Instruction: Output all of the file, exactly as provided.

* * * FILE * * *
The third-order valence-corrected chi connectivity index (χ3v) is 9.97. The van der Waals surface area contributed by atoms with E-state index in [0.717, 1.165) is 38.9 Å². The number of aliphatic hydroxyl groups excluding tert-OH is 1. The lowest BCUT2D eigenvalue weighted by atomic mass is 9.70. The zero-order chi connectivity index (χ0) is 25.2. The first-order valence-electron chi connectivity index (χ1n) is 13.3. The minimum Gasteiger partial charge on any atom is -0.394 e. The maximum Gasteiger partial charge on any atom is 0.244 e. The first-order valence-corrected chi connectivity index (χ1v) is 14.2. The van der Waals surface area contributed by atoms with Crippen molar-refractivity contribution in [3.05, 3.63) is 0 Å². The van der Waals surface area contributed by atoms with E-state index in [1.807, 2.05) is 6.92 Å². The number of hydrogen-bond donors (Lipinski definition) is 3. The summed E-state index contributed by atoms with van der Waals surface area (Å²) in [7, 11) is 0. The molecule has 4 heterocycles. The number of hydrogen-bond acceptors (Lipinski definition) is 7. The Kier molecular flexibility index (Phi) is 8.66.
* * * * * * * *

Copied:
The third-order valence-corrected chi connectivity index (χ3v) is 9.97. The van der Waals surface area contributed by atoms with E-state index in [0.717, 1.165) is 38.9 Å². The number of aliphatic hydroxyl groups excluding tert-OH is 1. The lowest BCUT2D eigenvalue weighted by atomic mass is 9.70. The zero-order chi connectivity index (χ0) is 25.2. The first-order valence-electron chi connectivity index (χ1n) is 13.3. The minimum Gasteiger partial charge on any atom is -0.394 e. The maximum Gasteiger partial charge on any atom is 0.244 e. The first-order valence-corrected chi connectivity index (χ1v) is 14.2. The van der Waals surface area contributed by atoms with Crippen molar-refractivity contribution in [3.05, 3.63) is 0 Å². The van der Waals surface area contributed by atoms with E-state index in [1.807, 2.05) is 6.92 Å². The number of hydrogen-bond donors (Lipinski definition) is 3. The summed E-state index contributed by atoms with van der Waals surface area (Å²) in [7, 11) is 0. The molecule has 4 heterocycles. The number of hydrogen-bond acceptors (Lipinski definition) is 7. The Kier molecular flexibility index (Phi) is 8.66.